At Cultoid we are lovers of all things practical FX related. And when when it comes to seeing real things on real sets, it doesn’t get much better than having a perfectly conceived and executed monster suit walking around, giving a fully formed performance at the hands of a heavily sweating man or woman inside it.
There have been so many great examples of this artform over the years, and as you’ll see from the list there are still great filmmakers working today who see the importance of a tactile creation in front of the camera, rather than relying on CGI to fill in the gaps.
So without further ado, here’s our countdown of the best Man in suit movie monsters of all time.
The first thing to note about this list is that not all of the entries could be described as ‘monsters’ per se. But we have to recognise all those performances that made us believe we were watching something other than a man covered in various bits of make-up and props, and with Robbie that’s exactly what we got!
The greatest wing man (or wing wookie) who ever lived. Chewy spends most of his time as the most faithful friend a guy could have, but when crossed he becomes a badass mofo ready to take shit down and roar in the face of his enemies.
Fred Dekker’s riff on the Universal monsters was unable to secure the rights to the original Creature from the Black Lagoon. So they paid a fantastic tribute with a new creation; Gillman. Played brilliantly by Tom Woodruff Jr. (who also played an uncredited Goro in Mortal Komat), Gillman was a fantastic re-imagining of a classic, that attained a classic status all of its own.
Ok so again these guys aren’t so monstrous. But at the end of the day they are mutant turtles and they are ninjas, so by name alone they kind of fit the monster bill. Brought to life by the great Jim Henson, these suits, which housed some pretty intricate animatronics remain the best looking live action turtles we have seen (including the new CGI mess).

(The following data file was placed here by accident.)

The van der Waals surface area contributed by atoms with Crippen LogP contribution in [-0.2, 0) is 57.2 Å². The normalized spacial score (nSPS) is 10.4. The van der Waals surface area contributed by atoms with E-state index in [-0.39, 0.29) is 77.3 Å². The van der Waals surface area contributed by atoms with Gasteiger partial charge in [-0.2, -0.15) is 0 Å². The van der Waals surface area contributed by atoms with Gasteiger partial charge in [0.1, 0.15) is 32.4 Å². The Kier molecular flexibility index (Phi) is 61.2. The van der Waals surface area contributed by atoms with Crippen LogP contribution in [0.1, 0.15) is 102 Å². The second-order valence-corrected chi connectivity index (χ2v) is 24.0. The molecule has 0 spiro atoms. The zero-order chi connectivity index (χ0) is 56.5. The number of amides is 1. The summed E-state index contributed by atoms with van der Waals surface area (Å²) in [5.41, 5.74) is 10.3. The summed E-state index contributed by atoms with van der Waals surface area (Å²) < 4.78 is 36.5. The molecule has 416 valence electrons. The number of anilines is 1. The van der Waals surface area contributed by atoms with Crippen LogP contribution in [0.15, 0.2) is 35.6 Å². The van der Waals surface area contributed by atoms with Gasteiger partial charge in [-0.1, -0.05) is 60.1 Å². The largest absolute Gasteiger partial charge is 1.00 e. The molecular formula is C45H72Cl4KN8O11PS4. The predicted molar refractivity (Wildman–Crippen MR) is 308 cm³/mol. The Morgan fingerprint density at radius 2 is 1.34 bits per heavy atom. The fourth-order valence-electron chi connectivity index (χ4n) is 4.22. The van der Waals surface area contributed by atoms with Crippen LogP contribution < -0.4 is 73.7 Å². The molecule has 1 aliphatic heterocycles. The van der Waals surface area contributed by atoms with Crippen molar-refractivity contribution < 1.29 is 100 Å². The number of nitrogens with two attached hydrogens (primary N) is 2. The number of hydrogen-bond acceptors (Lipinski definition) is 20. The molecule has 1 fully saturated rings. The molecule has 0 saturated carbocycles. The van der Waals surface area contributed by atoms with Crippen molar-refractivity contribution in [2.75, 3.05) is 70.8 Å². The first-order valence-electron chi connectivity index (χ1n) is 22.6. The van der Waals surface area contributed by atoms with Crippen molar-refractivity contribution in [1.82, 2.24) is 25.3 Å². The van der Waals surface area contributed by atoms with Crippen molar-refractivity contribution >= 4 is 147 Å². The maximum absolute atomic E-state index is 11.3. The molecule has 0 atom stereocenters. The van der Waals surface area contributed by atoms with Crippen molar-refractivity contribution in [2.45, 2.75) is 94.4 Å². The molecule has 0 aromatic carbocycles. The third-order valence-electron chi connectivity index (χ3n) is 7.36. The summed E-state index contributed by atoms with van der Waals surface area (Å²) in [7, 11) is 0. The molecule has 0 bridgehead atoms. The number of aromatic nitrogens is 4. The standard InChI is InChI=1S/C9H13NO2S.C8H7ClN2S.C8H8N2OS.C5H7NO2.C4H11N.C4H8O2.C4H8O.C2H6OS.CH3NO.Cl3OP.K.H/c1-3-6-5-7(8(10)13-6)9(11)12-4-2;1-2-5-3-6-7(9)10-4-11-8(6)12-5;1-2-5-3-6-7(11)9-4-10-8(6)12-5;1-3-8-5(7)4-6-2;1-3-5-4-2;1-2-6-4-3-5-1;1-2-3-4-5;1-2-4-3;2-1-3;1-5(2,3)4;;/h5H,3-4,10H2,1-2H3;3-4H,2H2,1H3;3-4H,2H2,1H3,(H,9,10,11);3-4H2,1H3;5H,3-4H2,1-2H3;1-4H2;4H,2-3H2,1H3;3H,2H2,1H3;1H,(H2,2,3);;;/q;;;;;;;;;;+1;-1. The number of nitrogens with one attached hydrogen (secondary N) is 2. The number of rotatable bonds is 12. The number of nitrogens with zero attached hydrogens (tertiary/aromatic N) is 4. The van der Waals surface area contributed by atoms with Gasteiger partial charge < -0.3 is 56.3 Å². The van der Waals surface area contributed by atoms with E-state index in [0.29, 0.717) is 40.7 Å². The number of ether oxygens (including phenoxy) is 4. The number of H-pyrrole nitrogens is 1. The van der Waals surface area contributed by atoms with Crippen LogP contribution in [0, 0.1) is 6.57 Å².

It will probably be fairly unsurprising that Guillermo del Toro makes this list more than once. He is, after all and unabashed lover of monsters. Aside from his attention to every detail of his creature designs, del Toro imbues his monsters with a great humanity, and that’s a trait you can easily see in Mr Wink.
Played by a 7 foot 2 Nigerian actor, the original Alien remains one of the icons of cinema. The HR Giger design has been utilised across countless items of merchandise, yet loses none of its potency when viewed in the context of Ridley Scott’s masterpiece of claustrophobic terror.
When you think of man-in-suit monsters, the original Godzilla is probably the first image that pops into your head. As the years have gone by the original film is known more for its many parodies and nods in other films (including ridiculous tributes in Street Fighter and Crank 2). But whether you look upon it with a fond tongue in cheek, or a genuine respect there is no doubting the legacy of cinema this creation has led to.
Here is Guillermo del Toro’s second entry, and I’ve sneakily doubled up the monsters – though given they’re from the same film I think I’m allowed. The design and performance (by Doug Jones) of both the Faun and the nightmarish Pale Man are chillingly incredible. Easily the most brilliant monsters of the last decade, but a contender for the all time crown as well. Taking the ideas of dark fairy tales to twisted new heights.
The truly great thing about the Predator design is just how crap it could have been. In case you haven’t seen it, here is Jean Claude Van Damme as the original man in suit that the movie was going to go with.
But happily Stan Winston stepped up to the plate and knocked Van Damme’s red felt onesie about a million miles out of the park. Equal parts disgusting and terrifying, the Predator monster is the go to design for an example of why practical trumps CGI when it is done properly.
Director Jack Arnold is the key to this being my number one choice. There has yet to be a film that shoots its monster in such a way that it strikes fear whilst revealing true beauty at the same time.
As water performer (they had one guy for swimming and one guy for walking the suit on land) Ricou Browning glides through the lagoon, bolts of sun carving pillars of light around him, he is revealed as nothing less than a 100% believable creature. He moves as we would imagine him to move. It is so natural and so nonchalant as to be totally convincing, and so when he goes berserk, you fully soil your pants!